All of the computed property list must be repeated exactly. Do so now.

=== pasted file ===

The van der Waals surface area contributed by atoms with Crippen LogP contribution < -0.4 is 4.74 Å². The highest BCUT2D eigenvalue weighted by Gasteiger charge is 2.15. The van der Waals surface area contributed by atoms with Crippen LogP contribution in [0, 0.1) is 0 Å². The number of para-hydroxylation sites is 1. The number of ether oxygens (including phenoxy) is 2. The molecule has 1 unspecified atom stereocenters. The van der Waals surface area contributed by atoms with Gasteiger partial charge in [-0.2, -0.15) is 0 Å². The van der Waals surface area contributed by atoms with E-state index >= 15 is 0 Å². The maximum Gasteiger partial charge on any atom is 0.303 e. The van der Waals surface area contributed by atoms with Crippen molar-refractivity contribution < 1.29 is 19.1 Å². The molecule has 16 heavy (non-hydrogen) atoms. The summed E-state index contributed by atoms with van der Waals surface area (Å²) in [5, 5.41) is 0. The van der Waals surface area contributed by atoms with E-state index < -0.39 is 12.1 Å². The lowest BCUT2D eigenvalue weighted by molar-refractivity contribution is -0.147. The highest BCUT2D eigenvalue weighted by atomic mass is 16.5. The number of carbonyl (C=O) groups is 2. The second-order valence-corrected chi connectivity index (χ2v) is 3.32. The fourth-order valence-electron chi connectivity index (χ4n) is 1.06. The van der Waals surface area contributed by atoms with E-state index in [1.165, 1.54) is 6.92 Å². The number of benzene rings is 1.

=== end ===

The van der Waals surface area contributed by atoms with Crippen LogP contribution < -0.4 is 4.74 Å². The highest BCUT2D eigenvalue weighted by Gasteiger charge is 2.15. The van der Waals surface area contributed by atoms with Crippen LogP contribution in [0, 0.1) is 0 Å². The number of para-hydroxylation sites is 1. The number of ether oxygens (including phenoxy) is 2. The molecule has 1 unspecified atom stereocenters. The van der Waals surface area contributed by atoms with Gasteiger partial charge in [-0.2, -0.15) is 0 Å². The van der Waals surface area contributed by atoms with E-state index >= 15 is 0 Å². The maximum Gasteiger partial charge on any atom is 0.303 e. The van der Waals surface area contributed by atoms with Crippen molar-refractivity contribution < 1.29 is 19.1 Å². The molecule has 16 heavy (non-hydrogen) atoms. The summed E-state index contributed by atoms with van der Waals surface area (Å²) in [5, 5.41) is 0. The van der Waals surface area contributed by atoms with E-state index < -0.39 is 12.1 Å². The lowest BCUT2D eigenvalue weighted by molar-refractivity contribution is -0.147. The highest BCUT2D eigenvalue weighted by atomic mass is 16.5. The number of carbonyl (C=O) groups is 2. The second-order valence-corrected chi connectivity index (χ2v) is 3.32. The fourth-order valence-electron chi connectivity index (χ4n) is 1.06. The van der Waals surface area contributed by atoms with E-state index in [1.165, 1.54) is 6.92 Å². The number of benzene rings is 1.